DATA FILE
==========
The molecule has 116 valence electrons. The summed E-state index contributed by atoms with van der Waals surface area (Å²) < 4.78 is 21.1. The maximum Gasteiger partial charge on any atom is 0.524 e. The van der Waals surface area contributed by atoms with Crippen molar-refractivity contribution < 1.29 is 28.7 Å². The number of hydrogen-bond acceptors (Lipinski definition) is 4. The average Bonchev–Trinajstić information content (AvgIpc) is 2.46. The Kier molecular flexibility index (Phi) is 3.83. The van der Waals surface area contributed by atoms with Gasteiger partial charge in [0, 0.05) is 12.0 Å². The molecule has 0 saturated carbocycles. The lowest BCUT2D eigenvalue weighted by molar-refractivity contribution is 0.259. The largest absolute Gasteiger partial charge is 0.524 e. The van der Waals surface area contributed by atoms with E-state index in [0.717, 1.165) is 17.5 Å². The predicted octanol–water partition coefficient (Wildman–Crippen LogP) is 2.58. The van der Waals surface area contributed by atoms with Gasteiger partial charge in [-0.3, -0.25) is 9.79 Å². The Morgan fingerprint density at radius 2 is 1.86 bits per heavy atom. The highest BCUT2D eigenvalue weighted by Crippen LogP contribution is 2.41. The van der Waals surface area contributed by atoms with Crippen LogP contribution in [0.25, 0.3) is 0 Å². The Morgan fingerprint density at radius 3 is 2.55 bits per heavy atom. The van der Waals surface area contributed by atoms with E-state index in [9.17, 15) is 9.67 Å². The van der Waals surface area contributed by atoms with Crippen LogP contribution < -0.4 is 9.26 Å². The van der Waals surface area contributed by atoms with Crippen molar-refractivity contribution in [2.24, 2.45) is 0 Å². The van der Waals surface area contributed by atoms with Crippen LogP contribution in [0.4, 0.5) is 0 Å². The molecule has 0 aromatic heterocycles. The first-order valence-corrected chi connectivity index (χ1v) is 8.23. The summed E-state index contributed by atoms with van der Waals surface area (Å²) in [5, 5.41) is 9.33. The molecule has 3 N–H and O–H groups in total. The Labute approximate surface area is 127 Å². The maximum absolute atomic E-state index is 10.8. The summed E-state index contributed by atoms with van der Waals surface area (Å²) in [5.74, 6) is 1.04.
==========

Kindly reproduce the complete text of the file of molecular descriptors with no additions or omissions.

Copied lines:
The molecule has 116 valence electrons. The summed E-state index contributed by atoms with van der Waals surface area (Å²) < 4.78 is 21.1. The maximum Gasteiger partial charge on any atom is 0.524 e. The van der Waals surface area contributed by atoms with Crippen molar-refractivity contribution < 1.29 is 28.7 Å². The number of hydrogen-bond acceptors (Lipinski definition) is 4. The average Bonchev–Trinajstić information content (AvgIpc) is 2.46. The Kier molecular flexibility index (Phi) is 3.83. The van der Waals surface area contributed by atoms with Gasteiger partial charge in [0, 0.05) is 12.0 Å². The molecule has 0 saturated carbocycles. The lowest BCUT2D eigenvalue weighted by molar-refractivity contribution is 0.259. The largest absolute Gasteiger partial charge is 0.524 e. The van der Waals surface area contributed by atoms with E-state index in [0.717, 1.165) is 17.5 Å². The predicted octanol–water partition coefficient (Wildman–Crippen LogP) is 2.58. The van der Waals surface area contributed by atoms with Gasteiger partial charge in [-0.3, -0.25) is 9.79 Å². The Morgan fingerprint density at radius 2 is 1.86 bits per heavy atom. The highest BCUT2D eigenvalue weighted by Crippen LogP contribution is 2.41. The van der Waals surface area contributed by atoms with Crippen LogP contribution in [0.25, 0.3) is 0 Å². The Morgan fingerprint density at radius 3 is 2.55 bits per heavy atom. The van der Waals surface area contributed by atoms with E-state index in [9.17, 15) is 9.67 Å². The van der Waals surface area contributed by atoms with Crippen LogP contribution < -0.4 is 9.26 Å². The van der Waals surface area contributed by atoms with Crippen molar-refractivity contribution in [2.24, 2.45) is 0 Å². The van der Waals surface area contributed by atoms with Crippen LogP contribution in [0.4, 0.5) is 0 Å². The molecule has 0 aromatic heterocycles. The first-order valence-corrected chi connectivity index (χ1v) is 8.23. The summed E-state index contributed by atoms with van der Waals surface area (Å²) in [5, 5.41) is 9.33. The molecule has 3 N–H and O–H groups in total. The Labute approximate surface area is 127 Å². The maximum absolute atomic E-state index is 10.8. The summed E-state index contributed by atoms with van der Waals surface area (Å²) in [5.74, 6) is 1.04.